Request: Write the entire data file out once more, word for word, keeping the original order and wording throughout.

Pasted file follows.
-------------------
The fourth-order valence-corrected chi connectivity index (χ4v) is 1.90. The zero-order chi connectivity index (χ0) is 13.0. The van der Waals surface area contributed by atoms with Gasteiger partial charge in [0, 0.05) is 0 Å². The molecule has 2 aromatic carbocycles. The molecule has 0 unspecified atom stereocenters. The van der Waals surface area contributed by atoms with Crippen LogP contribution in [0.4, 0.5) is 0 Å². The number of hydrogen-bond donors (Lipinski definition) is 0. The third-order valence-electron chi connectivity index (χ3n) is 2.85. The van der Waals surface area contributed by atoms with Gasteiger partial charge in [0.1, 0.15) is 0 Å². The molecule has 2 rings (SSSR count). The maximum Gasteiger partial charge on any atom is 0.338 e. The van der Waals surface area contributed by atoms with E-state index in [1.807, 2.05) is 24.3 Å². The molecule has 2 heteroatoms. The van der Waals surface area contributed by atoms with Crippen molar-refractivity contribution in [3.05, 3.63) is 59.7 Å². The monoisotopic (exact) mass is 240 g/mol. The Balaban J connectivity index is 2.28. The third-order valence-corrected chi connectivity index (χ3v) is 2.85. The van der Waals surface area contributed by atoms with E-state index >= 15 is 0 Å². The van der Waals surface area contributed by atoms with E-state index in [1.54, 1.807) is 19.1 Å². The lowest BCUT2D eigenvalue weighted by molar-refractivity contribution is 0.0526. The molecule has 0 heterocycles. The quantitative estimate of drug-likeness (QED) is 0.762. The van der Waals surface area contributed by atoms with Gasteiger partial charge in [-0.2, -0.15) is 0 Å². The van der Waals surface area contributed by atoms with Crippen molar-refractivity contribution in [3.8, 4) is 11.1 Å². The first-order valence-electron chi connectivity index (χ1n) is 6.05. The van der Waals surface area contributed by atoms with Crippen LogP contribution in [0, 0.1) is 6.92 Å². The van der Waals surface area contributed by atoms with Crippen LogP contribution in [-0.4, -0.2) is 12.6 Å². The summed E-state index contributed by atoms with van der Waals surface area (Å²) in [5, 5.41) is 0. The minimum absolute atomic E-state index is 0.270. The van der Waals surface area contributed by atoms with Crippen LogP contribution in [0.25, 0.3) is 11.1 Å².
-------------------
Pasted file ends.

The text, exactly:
The fourth-order valence-corrected chi connectivity index (χ4v) is 1.90. The zero-order chi connectivity index (χ0) is 13.0. The van der Waals surface area contributed by atoms with Gasteiger partial charge in [0, 0.05) is 0 Å². The molecule has 2 aromatic carbocycles. The molecule has 0 unspecified atom stereocenters. The van der Waals surface area contributed by atoms with Crippen LogP contribution in [0.4, 0.5) is 0 Å². The number of hydrogen-bond donors (Lipinski definition) is 0. The third-order valence-electron chi connectivity index (χ3n) is 2.85. The van der Waals surface area contributed by atoms with Gasteiger partial charge in [0.1, 0.15) is 0 Å². The molecule has 2 rings (SSSR count). The maximum Gasteiger partial charge on any atom is 0.338 e. The van der Waals surface area contributed by atoms with E-state index in [1.807, 2.05) is 24.3 Å². The molecule has 2 heteroatoms. The van der Waals surface area contributed by atoms with Crippen molar-refractivity contribution in [3.05, 3.63) is 59.7 Å². The monoisotopic (exact) mass is 240 g/mol. The Balaban J connectivity index is 2.28. The third-order valence-corrected chi connectivity index (χ3v) is 2.85. The van der Waals surface area contributed by atoms with E-state index >= 15 is 0 Å². The van der Waals surface area contributed by atoms with E-state index in [1.54, 1.807) is 19.1 Å². The lowest BCUT2D eigenvalue weighted by molar-refractivity contribution is 0.0526. The molecule has 0 heterocycles. The quantitative estimate of drug-likeness (QED) is 0.762. The van der Waals surface area contributed by atoms with Gasteiger partial charge in [-0.2, -0.15) is 0 Å². The van der Waals surface area contributed by atoms with Crippen molar-refractivity contribution in [3.8, 4) is 11.1 Å². The first-order valence-electron chi connectivity index (χ1n) is 6.05. The van der Waals surface area contributed by atoms with Crippen LogP contribution in [0, 0.1) is 6.92 Å². The van der Waals surface area contributed by atoms with Crippen LogP contribution in [-0.4, -0.2) is 12.6 Å². The summed E-state index contributed by atoms with van der Waals surface area (Å²) in [5, 5.41) is 0. The minimum absolute atomic E-state index is 0.270. The van der Waals surface area contributed by atoms with Crippen LogP contribution in [0.25, 0.3) is 11.1 Å².